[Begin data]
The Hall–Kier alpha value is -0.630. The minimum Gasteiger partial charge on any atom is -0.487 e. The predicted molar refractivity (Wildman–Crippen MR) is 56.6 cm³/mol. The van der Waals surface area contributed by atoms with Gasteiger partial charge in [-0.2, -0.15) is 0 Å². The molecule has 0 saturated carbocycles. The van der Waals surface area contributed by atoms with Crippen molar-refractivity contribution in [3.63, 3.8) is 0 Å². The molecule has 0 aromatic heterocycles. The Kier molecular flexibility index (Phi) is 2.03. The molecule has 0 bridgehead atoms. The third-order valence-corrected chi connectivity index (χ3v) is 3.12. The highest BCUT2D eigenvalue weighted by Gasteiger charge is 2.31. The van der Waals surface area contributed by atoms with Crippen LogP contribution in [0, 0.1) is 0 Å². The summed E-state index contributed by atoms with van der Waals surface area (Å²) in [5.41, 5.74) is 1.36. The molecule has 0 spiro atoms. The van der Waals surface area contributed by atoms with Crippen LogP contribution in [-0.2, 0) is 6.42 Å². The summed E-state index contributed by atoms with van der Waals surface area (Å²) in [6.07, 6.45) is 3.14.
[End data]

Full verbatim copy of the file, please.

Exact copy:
The Hall–Kier alpha value is -0.630. The minimum Gasteiger partial charge on any atom is -0.487 e. The predicted molar refractivity (Wildman–Crippen MR) is 56.6 cm³/mol. The van der Waals surface area contributed by atoms with Gasteiger partial charge in [-0.2, -0.15) is 0 Å². The molecule has 0 saturated carbocycles. The van der Waals surface area contributed by atoms with Crippen molar-refractivity contribution in [3.63, 3.8) is 0 Å². The molecule has 0 aromatic heterocycles. The Kier molecular flexibility index (Phi) is 2.03. The molecule has 0 bridgehead atoms. The third-order valence-corrected chi connectivity index (χ3v) is 3.12. The highest BCUT2D eigenvalue weighted by Gasteiger charge is 2.31. The van der Waals surface area contributed by atoms with Crippen LogP contribution in [0, 0.1) is 0 Å². The summed E-state index contributed by atoms with van der Waals surface area (Å²) in [5.41, 5.74) is 1.36. The molecule has 0 spiro atoms. The van der Waals surface area contributed by atoms with Crippen LogP contribution in [-0.2, 0) is 6.42 Å². The summed E-state index contributed by atoms with van der Waals surface area (Å²) in [6.07, 6.45) is 3.14.